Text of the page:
Multi-decadal climate variability and associated hydrological responses.
Climate change's impact on particulate matter pollutions
The transport and removal processes of particulate matter pollutants are affected by greenhouse gas-driven global warming. We are examining using CESM large ensemble how the global warming may change the pollution level in the 21st century given a fixed emission at present-day level.
Climate response to aerosols
The regional climate change is under the influence of aerosols, in addition to greenhouse gases. We conduct GCM simulations with the Community Earth System Model (CESM) to assess the climate response to black carbon aerosols, with a focus on the Himalaya snow pack (Xu et al., 2016, ACP). We have also studied the general circulation response to different types of aerosols and demonstrated that ocean temperature gradient plays a key role (Xu and Xie, 2015, ACP). Recently, we start to contrast the role of aerosol and GHGs in the future projection of heat extremes (Xu et al., 2015, Climatic Change), precipitation extremes (Pendergrass et al., 2015, GRL) and terrestrial aridity (Lin et al., 2016, Climatic Change).
Radiative forcing of carbonaceous aerosols
The radiative forcing of carbonaceous aerosols (black carbon and organics) in current global climate models is biased due to (1) the underestimated emission inventory and (2) the negligence of organic solar absorption. We carry out observational studies utilizing satellite and ground network observations to quantify the direct radiative forcing of black carbon and organics and develop a novel method of partitioning the solar absorption between the two species (Bahadur et al., 2012, PNAS). We apply this method to a regional study over California (Xu et al., 2013, JGR) and show solar absorption due to organics should be included in the climate model. In addition, black carbon emissions over Asia are underestimated by a factor of two to four (Xu, 2014, Ph.D. dissertation).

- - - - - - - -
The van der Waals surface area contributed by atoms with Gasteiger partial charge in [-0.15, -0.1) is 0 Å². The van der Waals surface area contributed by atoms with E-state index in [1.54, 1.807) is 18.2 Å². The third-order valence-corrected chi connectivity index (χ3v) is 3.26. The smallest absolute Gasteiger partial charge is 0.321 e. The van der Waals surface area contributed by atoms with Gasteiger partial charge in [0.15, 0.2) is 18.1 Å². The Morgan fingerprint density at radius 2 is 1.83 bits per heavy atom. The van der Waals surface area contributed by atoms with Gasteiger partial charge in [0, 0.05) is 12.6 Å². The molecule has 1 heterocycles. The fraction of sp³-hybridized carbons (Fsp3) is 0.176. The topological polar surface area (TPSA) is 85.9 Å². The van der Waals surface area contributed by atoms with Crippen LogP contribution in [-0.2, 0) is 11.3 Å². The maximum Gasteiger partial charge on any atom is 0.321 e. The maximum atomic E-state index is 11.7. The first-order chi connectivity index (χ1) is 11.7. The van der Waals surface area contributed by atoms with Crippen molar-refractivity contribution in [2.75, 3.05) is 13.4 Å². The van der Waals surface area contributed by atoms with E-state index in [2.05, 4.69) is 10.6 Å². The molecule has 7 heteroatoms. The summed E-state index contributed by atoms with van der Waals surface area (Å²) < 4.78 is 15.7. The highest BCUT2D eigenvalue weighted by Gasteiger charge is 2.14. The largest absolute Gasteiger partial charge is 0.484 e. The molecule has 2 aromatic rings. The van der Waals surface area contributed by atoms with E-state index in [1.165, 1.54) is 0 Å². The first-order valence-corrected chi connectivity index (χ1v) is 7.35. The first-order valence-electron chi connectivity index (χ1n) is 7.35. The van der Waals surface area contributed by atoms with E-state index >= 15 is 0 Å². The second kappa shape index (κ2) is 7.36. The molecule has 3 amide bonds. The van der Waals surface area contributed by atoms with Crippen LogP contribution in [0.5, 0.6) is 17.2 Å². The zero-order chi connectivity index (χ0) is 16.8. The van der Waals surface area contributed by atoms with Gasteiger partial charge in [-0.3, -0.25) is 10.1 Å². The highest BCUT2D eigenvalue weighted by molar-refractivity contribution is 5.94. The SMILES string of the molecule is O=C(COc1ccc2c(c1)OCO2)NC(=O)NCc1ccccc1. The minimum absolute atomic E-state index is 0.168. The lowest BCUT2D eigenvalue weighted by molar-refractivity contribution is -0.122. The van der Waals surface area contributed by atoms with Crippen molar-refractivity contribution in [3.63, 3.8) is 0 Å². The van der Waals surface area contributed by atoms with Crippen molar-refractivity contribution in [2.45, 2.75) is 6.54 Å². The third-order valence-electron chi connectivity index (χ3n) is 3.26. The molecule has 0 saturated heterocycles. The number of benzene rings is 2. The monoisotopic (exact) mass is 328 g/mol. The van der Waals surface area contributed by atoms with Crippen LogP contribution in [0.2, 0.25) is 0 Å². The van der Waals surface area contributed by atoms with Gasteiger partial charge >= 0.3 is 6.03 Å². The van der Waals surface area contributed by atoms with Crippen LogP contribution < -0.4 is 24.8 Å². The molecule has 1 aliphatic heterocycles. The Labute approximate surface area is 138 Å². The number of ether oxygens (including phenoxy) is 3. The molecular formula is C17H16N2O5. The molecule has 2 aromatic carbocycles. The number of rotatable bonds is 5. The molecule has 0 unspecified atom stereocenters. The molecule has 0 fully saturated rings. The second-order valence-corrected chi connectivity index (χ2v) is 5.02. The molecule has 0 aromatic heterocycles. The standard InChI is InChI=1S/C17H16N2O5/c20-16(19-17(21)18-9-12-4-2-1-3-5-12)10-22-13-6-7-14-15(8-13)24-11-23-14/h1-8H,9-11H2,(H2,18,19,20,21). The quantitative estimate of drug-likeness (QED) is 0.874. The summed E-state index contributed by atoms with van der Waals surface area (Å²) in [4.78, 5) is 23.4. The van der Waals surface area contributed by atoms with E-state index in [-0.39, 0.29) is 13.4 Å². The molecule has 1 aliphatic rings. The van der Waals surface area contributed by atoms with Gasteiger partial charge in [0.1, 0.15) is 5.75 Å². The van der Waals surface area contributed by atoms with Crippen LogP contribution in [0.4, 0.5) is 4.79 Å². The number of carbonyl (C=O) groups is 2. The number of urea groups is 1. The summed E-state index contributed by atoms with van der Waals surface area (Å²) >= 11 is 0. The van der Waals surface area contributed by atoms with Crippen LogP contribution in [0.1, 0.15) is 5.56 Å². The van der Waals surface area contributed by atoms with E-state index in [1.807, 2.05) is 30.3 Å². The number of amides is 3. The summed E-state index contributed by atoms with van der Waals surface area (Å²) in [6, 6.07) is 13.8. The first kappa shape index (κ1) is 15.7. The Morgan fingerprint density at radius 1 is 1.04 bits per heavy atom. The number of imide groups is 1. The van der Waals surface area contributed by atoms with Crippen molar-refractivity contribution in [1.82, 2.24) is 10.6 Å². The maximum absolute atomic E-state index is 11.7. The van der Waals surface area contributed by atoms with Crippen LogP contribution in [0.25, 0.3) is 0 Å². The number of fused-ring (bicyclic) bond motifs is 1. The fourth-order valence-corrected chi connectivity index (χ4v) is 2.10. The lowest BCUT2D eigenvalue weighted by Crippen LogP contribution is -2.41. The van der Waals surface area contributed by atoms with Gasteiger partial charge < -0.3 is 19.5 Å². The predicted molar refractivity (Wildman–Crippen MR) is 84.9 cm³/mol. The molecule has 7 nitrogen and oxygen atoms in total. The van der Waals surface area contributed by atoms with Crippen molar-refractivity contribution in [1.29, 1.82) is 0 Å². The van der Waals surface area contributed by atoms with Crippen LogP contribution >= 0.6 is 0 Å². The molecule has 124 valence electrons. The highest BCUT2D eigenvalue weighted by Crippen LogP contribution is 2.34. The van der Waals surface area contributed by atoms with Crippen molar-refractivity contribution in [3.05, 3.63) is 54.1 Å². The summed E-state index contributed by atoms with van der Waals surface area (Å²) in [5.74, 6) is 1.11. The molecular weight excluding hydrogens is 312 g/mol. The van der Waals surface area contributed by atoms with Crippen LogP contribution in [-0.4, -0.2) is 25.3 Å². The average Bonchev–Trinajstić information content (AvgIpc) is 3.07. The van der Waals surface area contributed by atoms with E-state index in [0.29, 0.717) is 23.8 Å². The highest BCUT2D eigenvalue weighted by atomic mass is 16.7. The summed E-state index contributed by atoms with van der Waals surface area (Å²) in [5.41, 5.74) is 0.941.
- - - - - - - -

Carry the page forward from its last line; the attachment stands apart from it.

Short-lived pollutants and climate change mitigation
Mitigation of short-lived climate pollutants is considered a win-win solution to fight climate change and air pollution. We project the global mean temperature change in the 21st century and show that mitigation of short-lived pollutants plays a vital role in reducing future global warming (Ramanathan and Xu, 2010, PNAS) and sea level rise (Hu et al., 2013, Nature Clim. Change). Specifically, we study the role of HFCs (hydrofluorocarbons, as a substitute of ozone-depleting substances) (Xu et al., 2013, ACP) in future climate change. The ultimate goal is to provide useful information for policy makers (Xu and Zaelke, 2013, Our Planet). The quantitative approach we use here rely on simple models and statistical methods, which are also my interests of research.